BAW BAW LUNCH RUN, Sunday 16th February

If  the 35 or so participants on this run were concerned about the lingering smoke from last week’s bushfires obscuring the view from the summit of Mt Baw Baw, they needn’t have worried. The low cloud, mist and eventual steady rain, washed away the remnants of the smoke, but the heavy cloud cover meant that we couldn’t see more than a few car lengths in front of us, especially by the time we were leaving the summit after lunch.

The run began in very light drizzle at Warragul where the first of several mechanical problems befell our participants. The wipers on Ian and Mary Hodge’s lovely MGTF decided that it was time to play the ‘LUCAS – Prince of Darkness ‘ card, and so refused to activate. The wipers on my Cooper S are also a Lucas product and as such, are rarely called into action, relying instead on the water shedding properties of Rainex to keep the screen clear, but in the misty conditions we encountered up the mountain, the wipers were tried a few times with such unimpressive results in relation to coverage and speed, that it was safer to drive faster and let the wind blow the water away.

With hoods erected, and some sort of tent structure on Mark’s Lotus Elise (only when parked), the convoy headed north to Noojee where the drizzle had almost stopped and morning tea was partaken at the Red Parrot Cafe. True to its name, there were many beautiful King Parrots resplendent in their vibrant red and green plumage making a racket in the trees outside the Cafe. Glenn Campbell in the 911 had detoured via his home to pick up Pam and a  precautionary tow rope, which would have been useful the last time we ran up to Baw Baw, as Glenn’s silver 911 Targa Porsche required some assistance to make it as far as Tanjil Bren.

From Noojee we passed through Icy Creek to Tanjil Bren and then up to the Baw Baw Village on the summit. After such a long period without rain, the damp, twisty roads through the towering eucalypt forests were incredibly slippery. At Tanjil Bren there was a brief stop for master MG mechanic Dave Anderson to fix the wiring to the fuel pump on Wayne and Colleen Eccles MGB, and a chance for the tail-enders to catch up on the harmless scenic excursion into the shrubbery undertaken by the presidential Lotus.  From there the road continued to climb whilst the weather deteriorated.  Snow Gums gradually replaced the Mountain Ash and tree ferns as the roadside markers changed from white to orange. Nearing the summit, the Fiat 130 Coupe of Peter King and Betty Tromp was seen parked on the side of the road with what we found out later to be overheating problems. They’d hitched a ride the last kilometre or so to the restaurant where we all eventually gathered and enjoyed a lovely meal watching the rain blow across the balcony and outdoor eating area that only the day before had hosted a wedding function.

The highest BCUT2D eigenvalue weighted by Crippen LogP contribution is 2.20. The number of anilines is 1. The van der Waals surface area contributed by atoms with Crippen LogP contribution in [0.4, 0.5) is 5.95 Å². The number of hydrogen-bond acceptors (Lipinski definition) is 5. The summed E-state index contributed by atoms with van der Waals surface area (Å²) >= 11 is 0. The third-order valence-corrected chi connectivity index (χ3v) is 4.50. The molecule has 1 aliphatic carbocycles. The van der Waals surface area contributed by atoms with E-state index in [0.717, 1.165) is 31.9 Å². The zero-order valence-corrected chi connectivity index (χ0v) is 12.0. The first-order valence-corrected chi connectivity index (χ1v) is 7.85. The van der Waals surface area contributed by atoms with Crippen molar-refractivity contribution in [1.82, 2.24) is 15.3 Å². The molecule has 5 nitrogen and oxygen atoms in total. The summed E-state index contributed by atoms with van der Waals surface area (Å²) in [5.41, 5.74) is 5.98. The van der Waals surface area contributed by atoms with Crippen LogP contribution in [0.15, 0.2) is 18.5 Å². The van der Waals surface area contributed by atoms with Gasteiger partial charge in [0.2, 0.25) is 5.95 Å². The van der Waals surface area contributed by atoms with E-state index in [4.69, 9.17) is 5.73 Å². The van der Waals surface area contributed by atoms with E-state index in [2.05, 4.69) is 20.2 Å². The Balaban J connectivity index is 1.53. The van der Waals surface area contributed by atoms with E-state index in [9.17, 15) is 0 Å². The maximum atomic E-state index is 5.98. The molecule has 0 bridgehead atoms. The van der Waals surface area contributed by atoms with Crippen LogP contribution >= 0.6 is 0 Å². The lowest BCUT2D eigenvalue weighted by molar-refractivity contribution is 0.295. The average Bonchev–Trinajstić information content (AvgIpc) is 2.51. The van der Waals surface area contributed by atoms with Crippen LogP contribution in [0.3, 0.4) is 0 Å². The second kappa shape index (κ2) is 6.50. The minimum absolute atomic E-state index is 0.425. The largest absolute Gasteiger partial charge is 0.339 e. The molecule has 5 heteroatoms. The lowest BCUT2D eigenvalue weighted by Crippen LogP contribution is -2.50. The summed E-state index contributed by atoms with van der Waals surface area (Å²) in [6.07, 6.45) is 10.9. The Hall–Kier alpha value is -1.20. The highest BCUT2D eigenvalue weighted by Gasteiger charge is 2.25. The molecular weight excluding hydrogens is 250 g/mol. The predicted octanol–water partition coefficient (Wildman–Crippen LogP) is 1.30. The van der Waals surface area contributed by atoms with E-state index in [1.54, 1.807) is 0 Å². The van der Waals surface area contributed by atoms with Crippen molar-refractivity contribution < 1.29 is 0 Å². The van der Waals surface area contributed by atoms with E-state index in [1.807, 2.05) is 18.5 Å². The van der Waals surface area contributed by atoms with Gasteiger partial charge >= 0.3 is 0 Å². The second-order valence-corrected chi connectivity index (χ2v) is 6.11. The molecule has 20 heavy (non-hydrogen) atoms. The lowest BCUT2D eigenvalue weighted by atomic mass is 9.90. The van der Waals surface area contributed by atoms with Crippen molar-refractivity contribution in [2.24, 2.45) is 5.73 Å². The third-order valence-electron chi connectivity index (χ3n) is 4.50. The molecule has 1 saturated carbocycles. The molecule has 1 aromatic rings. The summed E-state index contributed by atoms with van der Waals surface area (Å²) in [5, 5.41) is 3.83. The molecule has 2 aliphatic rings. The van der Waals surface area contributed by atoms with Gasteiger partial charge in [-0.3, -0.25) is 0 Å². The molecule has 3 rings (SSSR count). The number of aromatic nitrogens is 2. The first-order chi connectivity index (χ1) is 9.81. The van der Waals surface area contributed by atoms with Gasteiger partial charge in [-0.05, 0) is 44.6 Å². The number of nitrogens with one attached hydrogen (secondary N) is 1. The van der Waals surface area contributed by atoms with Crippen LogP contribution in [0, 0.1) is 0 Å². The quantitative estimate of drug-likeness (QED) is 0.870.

After lunch we departed the Village and in our own time made our way through the cloud back down the hill to where the roads were dry (dryish) and visibility clear. Many thanks to those who saw the blue Cooper S approaching from the rear and allowed room for overtaking. It was great fun to give the mini a bit of squirt on such a tremendous road. Thanks also to Phil and Judy Barnard for organising this event which always throws out a few challenges for those participating.

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One Response to BAW BAW LUNCH RUN, Sunday 16th February

  1. Steve says:

    Steve,

    Thanks for the dis-honourable mention of the side-lined 130 Coupe in your report of the Baw Baw trip. But you forgot to mention the Lotus!!! You could have filled pages with that story. If he was in the RAAF (as I was for 22 years) he would be known forever as Skid now (skid-marks).

    The overheating cannot be blamed on the FIAT. I found the earth wire from the thermatic fan switch dangling in the breeze. I think I unwittingly dislodged it when I was removing and refitting the alternator – in between expletives for that bastard of a job!

    Thanks for the nice photo of the 130. No sign of steam at that point.

    Peter

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